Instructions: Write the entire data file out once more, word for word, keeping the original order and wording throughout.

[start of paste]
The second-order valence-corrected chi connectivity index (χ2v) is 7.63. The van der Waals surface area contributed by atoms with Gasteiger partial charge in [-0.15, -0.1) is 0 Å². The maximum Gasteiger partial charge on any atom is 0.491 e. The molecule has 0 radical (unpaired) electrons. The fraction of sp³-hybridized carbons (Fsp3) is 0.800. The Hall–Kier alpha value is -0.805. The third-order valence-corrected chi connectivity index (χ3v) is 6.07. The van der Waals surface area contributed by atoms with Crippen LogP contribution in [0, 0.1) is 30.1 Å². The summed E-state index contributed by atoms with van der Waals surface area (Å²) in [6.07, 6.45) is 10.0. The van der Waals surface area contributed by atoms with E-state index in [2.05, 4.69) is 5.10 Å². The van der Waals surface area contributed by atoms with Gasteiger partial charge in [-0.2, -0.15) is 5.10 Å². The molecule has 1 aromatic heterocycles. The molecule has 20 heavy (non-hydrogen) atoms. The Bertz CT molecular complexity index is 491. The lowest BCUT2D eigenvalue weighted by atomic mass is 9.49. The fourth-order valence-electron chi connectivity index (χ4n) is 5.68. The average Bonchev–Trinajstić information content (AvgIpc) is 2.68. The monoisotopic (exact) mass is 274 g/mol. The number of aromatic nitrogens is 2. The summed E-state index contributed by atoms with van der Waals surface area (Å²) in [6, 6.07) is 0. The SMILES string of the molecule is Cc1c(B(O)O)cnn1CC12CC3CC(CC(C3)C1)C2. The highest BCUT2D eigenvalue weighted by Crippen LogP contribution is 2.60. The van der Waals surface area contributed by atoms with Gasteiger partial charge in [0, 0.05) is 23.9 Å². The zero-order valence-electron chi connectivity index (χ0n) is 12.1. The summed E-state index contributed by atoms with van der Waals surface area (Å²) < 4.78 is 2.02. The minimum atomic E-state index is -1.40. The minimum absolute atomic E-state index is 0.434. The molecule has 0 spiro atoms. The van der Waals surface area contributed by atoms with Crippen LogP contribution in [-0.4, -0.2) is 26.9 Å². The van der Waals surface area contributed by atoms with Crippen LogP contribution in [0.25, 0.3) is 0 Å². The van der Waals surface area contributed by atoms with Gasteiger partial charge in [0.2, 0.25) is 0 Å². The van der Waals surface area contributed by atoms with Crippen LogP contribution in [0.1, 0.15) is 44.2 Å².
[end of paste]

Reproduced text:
The second-order valence-corrected chi connectivity index (χ2v) is 7.63. The van der Waals surface area contributed by atoms with Gasteiger partial charge in [-0.15, -0.1) is 0 Å². The maximum Gasteiger partial charge on any atom is 0.491 e. The molecule has 0 radical (unpaired) electrons. The fraction of sp³-hybridized carbons (Fsp3) is 0.800. The Hall–Kier alpha value is -0.805. The third-order valence-corrected chi connectivity index (χ3v) is 6.07. The van der Waals surface area contributed by atoms with Crippen LogP contribution in [0, 0.1) is 30.1 Å². The summed E-state index contributed by atoms with van der Waals surface area (Å²) in [6.07, 6.45) is 10.0. The van der Waals surface area contributed by atoms with E-state index in [2.05, 4.69) is 5.10 Å². The van der Waals surface area contributed by atoms with Gasteiger partial charge in [-0.2, -0.15) is 5.10 Å². The molecule has 1 aromatic heterocycles. The molecule has 20 heavy (non-hydrogen) atoms. The Bertz CT molecular complexity index is 491. The lowest BCUT2D eigenvalue weighted by atomic mass is 9.49. The fourth-order valence-electron chi connectivity index (χ4n) is 5.68. The average Bonchev–Trinajstić information content (AvgIpc) is 2.68. The monoisotopic (exact) mass is 274 g/mol. The number of aromatic nitrogens is 2. The summed E-state index contributed by atoms with van der Waals surface area (Å²) in [6, 6.07) is 0. The SMILES string of the molecule is Cc1c(B(O)O)cnn1CC12CC3CC(CC(C3)C1)C2. The highest BCUT2D eigenvalue weighted by Crippen LogP contribution is 2.60. The van der Waals surface area contributed by atoms with Gasteiger partial charge in [0, 0.05) is 23.9 Å². The zero-order valence-electron chi connectivity index (χ0n) is 12.1. The summed E-state index contributed by atoms with van der Waals surface area (Å²) < 4.78 is 2.02. The minimum atomic E-state index is -1.40. The minimum absolute atomic E-state index is 0.434. The molecule has 0 spiro atoms. The van der Waals surface area contributed by atoms with Crippen LogP contribution in [-0.4, -0.2) is 26.9 Å². The van der Waals surface area contributed by atoms with Crippen LogP contribution in [0.25, 0.3) is 0 Å². The van der Waals surface area contributed by atoms with Gasteiger partial charge in [0.2, 0.25) is 0 Å². The van der Waals surface area contributed by atoms with Crippen LogP contribution in [0.1, 0.15) is 44.2 Å².